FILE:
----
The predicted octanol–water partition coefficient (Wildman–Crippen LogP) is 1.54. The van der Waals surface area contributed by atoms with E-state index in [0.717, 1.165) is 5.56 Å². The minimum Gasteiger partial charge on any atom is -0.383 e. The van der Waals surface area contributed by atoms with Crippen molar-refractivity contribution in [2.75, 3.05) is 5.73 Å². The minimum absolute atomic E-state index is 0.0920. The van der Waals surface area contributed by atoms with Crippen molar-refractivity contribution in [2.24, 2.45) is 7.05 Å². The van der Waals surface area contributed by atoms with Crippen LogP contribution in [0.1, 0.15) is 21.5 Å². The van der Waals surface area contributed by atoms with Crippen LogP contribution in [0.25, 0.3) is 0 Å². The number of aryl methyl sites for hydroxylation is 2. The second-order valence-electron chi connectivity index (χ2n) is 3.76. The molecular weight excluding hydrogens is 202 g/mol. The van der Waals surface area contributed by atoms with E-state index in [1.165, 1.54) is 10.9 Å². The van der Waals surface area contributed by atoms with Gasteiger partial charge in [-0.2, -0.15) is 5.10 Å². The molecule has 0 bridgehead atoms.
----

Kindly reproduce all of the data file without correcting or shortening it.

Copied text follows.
The predicted octanol–water partition coefficient (Wildman–Crippen LogP) is 1.54. The van der Waals surface area contributed by atoms with E-state index in [0.717, 1.165) is 5.56 Å². The minimum Gasteiger partial charge on any atom is -0.383 e. The van der Waals surface area contributed by atoms with Crippen molar-refractivity contribution in [2.75, 3.05) is 5.73 Å². The minimum absolute atomic E-state index is 0.0920. The van der Waals surface area contributed by atoms with Crippen molar-refractivity contribution in [2.24, 2.45) is 7.05 Å². The van der Waals surface area contributed by atoms with Crippen LogP contribution in [0.1, 0.15) is 21.5 Å². The van der Waals surface area contributed by atoms with Crippen LogP contribution in [0.25, 0.3) is 0 Å². The number of aryl methyl sites for hydroxylation is 2. The second-order valence-electron chi connectivity index (χ2n) is 3.76. The molecular weight excluding hydrogens is 202 g/mol. The van der Waals surface area contributed by atoms with E-state index in [1.165, 1.54) is 10.9 Å². The van der Waals surface area contributed by atoms with Gasteiger partial charge in [-0.2, -0.15) is 5.10 Å². The molecule has 0 bridgehead atoms.